Approximately 15 percent of county workers now do some form of telework, and 20 percent of Troxell's 100 IT employees work from home. The county, which is larger than 500 square miles and has 92 dispersed offices, claims its telework promotion policy decreases commute times and enhances work-life balance for employees.
He readily admits, however, that some pilot projects proved more successful than others. "One of the lessons we learned is that you can't force technology on people," Troxell said. "For some of them, it was too drastic a step to move from face-to-face meetings. You have to take it in baby steps."
Yet Troxell said many county employees have found the Marratech software helpful. For instance, the county's legislative liaison to state government lives in Richmond, the state capital, when the Legislature is in session. Prior to the telework effort, she drove two and a half hours back to Leesburg each week to meet with supervisors and talk about their priorities and events in the capital. Now, armed with a laptop and the Marratech software, she can hold a video conference with the county board of supervisors or use a whiteboard for brainstorming.
Loudoun County began embracing the telework concept almost 10 years ago, but it wasn't until January 2006, with the hiring of telework coordinator Diane O'Grady, that the effort really gained momentum. She rewrote telework policies and created a technology "tool bag" to support remote work. "We have people doing many different things," Troxell said, "so no one set of tools was going to be right for all of them.
O'Grady also created a portal on the county intranet with descriptions of technology options, policies and procedures.
As the county IT department's telework staff grew to 20 percent, they increasingly relied on instant messaging for collaboration. "I can use it to see when and where people are working more easily than if I get up and walk around the office," Troxell said, adding that he uses IM to get rapid responses to questions he has for specific employees.
IT project teams also create text messaging groups with people they are working with in other departments and use Citrix's GoToMeeting for Web conferences with far-flung colleagues.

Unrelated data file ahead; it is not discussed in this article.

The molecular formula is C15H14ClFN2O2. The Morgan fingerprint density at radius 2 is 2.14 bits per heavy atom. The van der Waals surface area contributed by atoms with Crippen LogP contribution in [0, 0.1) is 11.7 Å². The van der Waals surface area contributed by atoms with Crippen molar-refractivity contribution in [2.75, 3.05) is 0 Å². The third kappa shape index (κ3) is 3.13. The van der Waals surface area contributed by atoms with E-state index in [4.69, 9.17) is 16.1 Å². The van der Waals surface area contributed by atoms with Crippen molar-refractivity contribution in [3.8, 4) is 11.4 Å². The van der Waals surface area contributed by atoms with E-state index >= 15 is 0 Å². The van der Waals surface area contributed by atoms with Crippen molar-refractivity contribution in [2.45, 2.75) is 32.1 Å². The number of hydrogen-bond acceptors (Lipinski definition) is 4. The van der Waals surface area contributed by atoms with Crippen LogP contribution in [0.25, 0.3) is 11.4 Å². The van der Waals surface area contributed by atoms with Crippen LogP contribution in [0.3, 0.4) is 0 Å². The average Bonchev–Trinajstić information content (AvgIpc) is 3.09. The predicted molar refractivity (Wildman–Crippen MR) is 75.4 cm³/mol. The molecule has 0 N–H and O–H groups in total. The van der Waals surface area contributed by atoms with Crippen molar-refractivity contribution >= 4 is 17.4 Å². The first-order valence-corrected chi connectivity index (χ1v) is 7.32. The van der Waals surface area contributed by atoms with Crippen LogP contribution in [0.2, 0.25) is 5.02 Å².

Even departments that didn't immediately take to the collaboration tools benefited from the pilots, said Troxell. "Our efforts lie now in investigating new collaborative technology to support telework," he said, "but just showing people what these tools can do gets them thinking about it and a little more comfortable with the concept."
How Can IT Bolster Collaboration?
Is there a basic toolset CIOs should be making available to enable greater collaboration? Collaboration technology researcher and consultant Michael Sampson has identified seven ideal capabilities he believes IT should consider providing:
shared access to team data, an example of which is project wikis;location-independent access to team data, people and applications; real-time joint editing of documents; coordinated calendar and scheduling software; promoting social engagement through presence, blogs and instant messaging; enterprise action management, which is tracking outstanding action points to make it clear to the group who should do what next; andbroadening the network through automatic discovery services, which scan the organization's documents and e-mail along topic lines to create bridges for communication between experts. Sampson, a research analyst with Collaboration Success Advisors in Canterbury, New Zealand, adds that the biggest change-management challenge CIOs face when introducing new collaboration software is "getting collaborative tools to map with how people actually work, thus preventing them from switching back to earlier toolsets at the first hint of difficulty."
Regardless of how many tools they introduce, CIOs realize they must tread carefully around cultural and security issues. In Chicago, for instance, Bhatt said his staff spends considerable time addressing security because agencies might not want everyone in city government to have access to all project documents. "There's a focus on giving every user an ID and password, and allowing groups to restrict access to certain documents," he said.
Bhatt stays abreast of recent developments in enterprise collaboration. A recent article about how Procter & Gamble uses wiki technology, for instance, intrigued him. But he realizes he can't introduce many technological changes all at once. "A big thing here is cultural change," he said. "City employees have lived in a paper world for a long time. We like the idea of these new technologies, such as blogs and wikis, to help people work in new ways, but it has to happen gradually at its own pace."